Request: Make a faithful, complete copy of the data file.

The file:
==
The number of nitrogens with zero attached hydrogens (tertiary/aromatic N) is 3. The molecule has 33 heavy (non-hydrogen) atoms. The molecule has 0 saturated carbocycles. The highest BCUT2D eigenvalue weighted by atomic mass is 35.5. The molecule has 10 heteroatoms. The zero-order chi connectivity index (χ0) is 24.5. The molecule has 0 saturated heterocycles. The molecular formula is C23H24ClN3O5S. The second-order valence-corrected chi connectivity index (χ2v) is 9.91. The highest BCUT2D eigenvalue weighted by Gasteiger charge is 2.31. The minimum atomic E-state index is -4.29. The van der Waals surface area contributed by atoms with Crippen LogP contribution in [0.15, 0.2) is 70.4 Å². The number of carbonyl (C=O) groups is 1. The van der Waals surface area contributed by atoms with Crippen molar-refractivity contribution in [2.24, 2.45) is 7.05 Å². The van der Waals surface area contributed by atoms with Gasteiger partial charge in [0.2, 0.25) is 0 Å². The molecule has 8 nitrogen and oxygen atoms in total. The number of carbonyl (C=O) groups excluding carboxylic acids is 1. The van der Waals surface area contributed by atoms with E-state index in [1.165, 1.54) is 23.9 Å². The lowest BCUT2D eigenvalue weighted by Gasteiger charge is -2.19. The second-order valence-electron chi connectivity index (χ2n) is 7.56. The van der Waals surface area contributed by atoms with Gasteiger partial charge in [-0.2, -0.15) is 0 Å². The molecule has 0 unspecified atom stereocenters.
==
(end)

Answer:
The number of nitrogens with zero attached hydrogens (tertiary/aromatic N) is 3. The molecule has 33 heavy (non-hydrogen) atoms. The molecule has 0 saturated carbocycles. The highest BCUT2D eigenvalue weighted by atomic mass is 35.5. The molecule has 10 heteroatoms. The zero-order chi connectivity index (χ0) is 24.5. The molecule has 0 saturated heterocycles. The molecular formula is C23H24ClN3O5S. The second-order valence-corrected chi connectivity index (χ2v) is 9.91. The highest BCUT2D eigenvalue weighted by Gasteiger charge is 2.31. The minimum atomic E-state index is -4.29. The van der Waals surface area contributed by atoms with Crippen LogP contribution in [0.15, 0.2) is 70.4 Å². The number of carbonyl (C=O) groups is 1. The van der Waals surface area contributed by atoms with Crippen molar-refractivity contribution in [2.24, 2.45) is 7.05 Å². The van der Waals surface area contributed by atoms with Gasteiger partial charge in [0.2, 0.25) is 0 Å². The molecule has 8 nitrogen and oxygen atoms in total. The number of carbonyl (C=O) groups excluding carboxylic acids is 1. The van der Waals surface area contributed by atoms with E-state index in [1.165, 1.54) is 23.9 Å². The lowest BCUT2D eigenvalue weighted by Gasteiger charge is -2.19. The second-order valence-electron chi connectivity index (χ2n) is 7.56. The van der Waals surface area contributed by atoms with Gasteiger partial charge in [-0.2, -0.15) is 0 Å². The molecule has 0 unspecified atom stereocenters.